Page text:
JOURNAL OF NATURAL RESOURCES ›› 2020, Vol. 35 ›› Issue (2): 449-459.doi: 10.31497/zrzyxb.20200216

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Foraging-associated hollows of birds facilitate the vegetation resilience in a degraded coastal saltmarsh ecosystem

QIU Dong-dong1, YAN Jia-guo1, ZHANG Shu-yan2, ZUO Dian-long3, LIU Ze-zheng1, WANG Fang-fang1, WANG Qing1, CUI Bao-shan1   

  1. 1. School of Environment, State Key Laboratory of Water Environment Simulation, Beijing Normal University, Beijing 100875, China;
    2. Huanghekou Management Station, Shandong Yellow River Delta National Nature Reserve Administration, Dongying 257500, Shandong, China;
    3. Shandong Lulong Construction Co. Ltd, Dongying 257000, Shandong, China
  • Received:2018-11-20 Revised:2019-02-22 Online:2020-02-28 Published:2020-02-28

Abstract: Birds are a key constituent of the coastal ecosystems. They have been identified as vital ecosystem engineers that modify both the abiotic and biotic factors through their behavior processes. Understanding the ecosystem engineering effect of birds is of importance to undergo restoration based on ecosystem process in coastal vegetation systems. Field surveys were conducted to investigate the effect mechanisms of the foraging-associated hollows of birds on the vegetation resilience in a degraded coastal saltmarsh vegetation ecosystem, in the Yellow River Delta, Northern China. Our results showed that the foraging-associated hollows of birds could play an important role in changing microtopography, improving edaphic environment and promoting vegetation establishment. Compared with the degraded flat microtopography areas without birds influence, the soil hardness and the soil salinity in the foraging-associated hollows of birds are significantly lower, while the soil moisture content, and the soil carbon and nitrogen nutrition content in the foraging-associated hollows of birds are significantly higher. Additionally, the foraging-associated hollows of birds could function as effective traps to improve the seed retention, seedling establishment and plant survival, which could effectively promote the recovery of Suaeda salsa. Our study highlights that foraging-associated engineering processes of birds modifying the microtopography should be considered as an important implication, for using artificial microtopography to increase the potentials of vegetation restoration in degraded coastal saltmarsh ecosystems.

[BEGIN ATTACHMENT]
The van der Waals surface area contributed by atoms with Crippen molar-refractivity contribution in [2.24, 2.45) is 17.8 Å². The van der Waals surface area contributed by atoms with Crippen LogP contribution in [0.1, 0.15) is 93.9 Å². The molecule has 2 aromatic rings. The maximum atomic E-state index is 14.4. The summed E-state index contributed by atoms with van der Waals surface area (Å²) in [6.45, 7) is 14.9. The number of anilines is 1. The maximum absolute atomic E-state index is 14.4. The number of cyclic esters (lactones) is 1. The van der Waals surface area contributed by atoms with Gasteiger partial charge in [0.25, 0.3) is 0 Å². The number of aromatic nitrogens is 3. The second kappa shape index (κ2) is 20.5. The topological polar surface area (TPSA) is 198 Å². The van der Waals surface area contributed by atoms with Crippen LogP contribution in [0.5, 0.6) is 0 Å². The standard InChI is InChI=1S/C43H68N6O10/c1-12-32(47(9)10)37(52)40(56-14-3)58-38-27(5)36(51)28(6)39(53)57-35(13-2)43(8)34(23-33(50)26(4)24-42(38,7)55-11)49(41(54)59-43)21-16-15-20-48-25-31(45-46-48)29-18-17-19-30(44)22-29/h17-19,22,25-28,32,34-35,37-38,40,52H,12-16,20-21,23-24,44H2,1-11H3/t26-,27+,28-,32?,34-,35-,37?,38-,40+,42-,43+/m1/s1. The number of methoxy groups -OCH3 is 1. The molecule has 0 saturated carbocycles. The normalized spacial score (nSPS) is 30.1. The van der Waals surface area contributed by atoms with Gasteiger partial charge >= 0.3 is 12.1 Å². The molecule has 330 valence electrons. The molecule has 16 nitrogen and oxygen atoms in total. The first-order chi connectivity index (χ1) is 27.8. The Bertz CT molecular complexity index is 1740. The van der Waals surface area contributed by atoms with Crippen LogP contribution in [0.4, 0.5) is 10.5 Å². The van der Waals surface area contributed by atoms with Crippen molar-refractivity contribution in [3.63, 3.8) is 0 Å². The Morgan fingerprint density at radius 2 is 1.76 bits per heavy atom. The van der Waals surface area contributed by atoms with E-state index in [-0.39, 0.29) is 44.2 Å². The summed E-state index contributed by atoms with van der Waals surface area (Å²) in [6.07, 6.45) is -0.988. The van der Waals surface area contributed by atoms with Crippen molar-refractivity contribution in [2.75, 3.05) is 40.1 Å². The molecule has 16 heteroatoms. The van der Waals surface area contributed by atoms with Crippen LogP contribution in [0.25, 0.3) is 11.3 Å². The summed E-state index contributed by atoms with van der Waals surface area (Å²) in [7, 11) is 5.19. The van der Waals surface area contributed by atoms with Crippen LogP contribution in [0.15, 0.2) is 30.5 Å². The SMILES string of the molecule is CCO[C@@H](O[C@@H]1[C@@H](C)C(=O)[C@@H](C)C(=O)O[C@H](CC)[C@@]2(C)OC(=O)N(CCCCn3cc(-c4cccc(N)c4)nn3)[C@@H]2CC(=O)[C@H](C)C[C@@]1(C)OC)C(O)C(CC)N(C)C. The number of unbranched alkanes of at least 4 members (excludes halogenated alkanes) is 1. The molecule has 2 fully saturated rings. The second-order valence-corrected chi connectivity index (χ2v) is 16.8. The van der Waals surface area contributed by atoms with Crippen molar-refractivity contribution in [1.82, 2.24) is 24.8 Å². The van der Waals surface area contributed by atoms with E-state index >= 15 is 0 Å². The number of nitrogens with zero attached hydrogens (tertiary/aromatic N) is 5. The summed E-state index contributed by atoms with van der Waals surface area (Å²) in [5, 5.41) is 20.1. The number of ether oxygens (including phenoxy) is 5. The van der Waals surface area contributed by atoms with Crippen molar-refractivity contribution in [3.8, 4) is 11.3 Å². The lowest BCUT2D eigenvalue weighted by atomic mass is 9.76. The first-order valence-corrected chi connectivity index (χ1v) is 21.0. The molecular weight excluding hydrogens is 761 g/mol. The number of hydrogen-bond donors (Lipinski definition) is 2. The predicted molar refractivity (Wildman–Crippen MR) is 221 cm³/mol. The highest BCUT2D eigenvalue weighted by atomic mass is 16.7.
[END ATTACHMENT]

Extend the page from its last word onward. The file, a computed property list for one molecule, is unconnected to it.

Key words: coastal wetlands, foraging behavior, facilitation, concave microtopography, birds, vegetation restoration